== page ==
Just shows how wrong so many can be, NO ONE on the "Other" site has had the audacity to mention they think the .125" thick plate is too thin. No matter how long one has been in "The game", how many think their baby is the ultimate answer, and resist ANY suggestion that they may have overlooked a basic problem.

                          Rather than make it thicker, you could always weld a stiffening rib to the front face, so that when you hit the back stop, you don't manage to deflect the plate by a few "Thou" and ruin the job.

                          Regards Ian
                          You might not like what I say,but that doesn't mean I'm wrong.

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                          • #28
                            Circlip--It is not my intent to go to war over the thickness of a plate. As I said in an earlier post, I THINK its okay as it is---And I did say that if I find it is too thin, I will make it thicker and let everyone know I was wrong. I do have 44 years of designing machinery and building professional quality hotrods behind me, ---and yes---I do get it wrong someimes.---But this time I don't think so. ---However---If you want to build one and use a thicker plate, then go ahead.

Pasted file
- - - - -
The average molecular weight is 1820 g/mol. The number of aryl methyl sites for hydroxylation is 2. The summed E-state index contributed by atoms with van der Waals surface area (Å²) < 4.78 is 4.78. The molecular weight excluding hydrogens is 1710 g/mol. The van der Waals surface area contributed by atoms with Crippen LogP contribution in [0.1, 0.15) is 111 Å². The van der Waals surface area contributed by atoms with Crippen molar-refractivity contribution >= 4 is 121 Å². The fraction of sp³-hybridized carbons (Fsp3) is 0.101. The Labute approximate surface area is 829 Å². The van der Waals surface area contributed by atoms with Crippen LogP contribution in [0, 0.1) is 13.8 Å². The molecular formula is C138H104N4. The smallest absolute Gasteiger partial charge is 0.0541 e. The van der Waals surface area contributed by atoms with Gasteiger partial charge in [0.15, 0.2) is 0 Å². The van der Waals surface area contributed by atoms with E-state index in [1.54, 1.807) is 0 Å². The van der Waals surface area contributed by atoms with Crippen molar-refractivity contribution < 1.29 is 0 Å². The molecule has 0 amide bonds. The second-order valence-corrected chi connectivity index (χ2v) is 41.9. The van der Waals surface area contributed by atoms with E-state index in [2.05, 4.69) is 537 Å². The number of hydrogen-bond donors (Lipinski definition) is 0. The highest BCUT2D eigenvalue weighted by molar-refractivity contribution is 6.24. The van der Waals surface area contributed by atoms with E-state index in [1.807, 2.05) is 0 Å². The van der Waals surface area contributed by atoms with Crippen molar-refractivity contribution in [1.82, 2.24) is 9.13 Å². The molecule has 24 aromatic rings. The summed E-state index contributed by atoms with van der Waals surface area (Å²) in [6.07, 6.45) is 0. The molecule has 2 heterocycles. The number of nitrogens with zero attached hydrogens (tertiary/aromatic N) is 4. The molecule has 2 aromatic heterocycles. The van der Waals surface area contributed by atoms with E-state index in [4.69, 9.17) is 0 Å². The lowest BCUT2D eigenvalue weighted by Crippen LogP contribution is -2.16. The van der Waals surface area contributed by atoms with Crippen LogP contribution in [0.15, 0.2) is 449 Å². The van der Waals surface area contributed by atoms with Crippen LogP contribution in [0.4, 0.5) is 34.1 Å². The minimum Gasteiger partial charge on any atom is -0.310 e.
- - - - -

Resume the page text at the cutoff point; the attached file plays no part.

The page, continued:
Brian Rupnow

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                            • #29
                              Well boys and girls---its finished. Two days "frigging time" but it works, and it works very well. For all of you who thought my 1/8" mild steel plate was too thin----You were right!!! It worked, but it did deflect enough that I wasn't comfortable with it---so----I made another out of 1/4" plate, and it feels a lot more "solid" when the carriage hits one of the adjustable stops. I have ran the table full travel in both the X and Y axis, and nothing binds, interferes, or pinches my fingers. I think the operation was a success---Now I have to figure out something to do tomorrow-----Brian
                              Brian Rupnow

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                              • #30
                                You know Brian even if the stops didn't work you should be able to put
                                all those fancy drawings into a top selling book. :-) My build projects
                                are nearly always done on loose pages of scrap paper laying around
                                and have many little arithmetic calculations scattered all over them.
                                :-)
                                ...lew...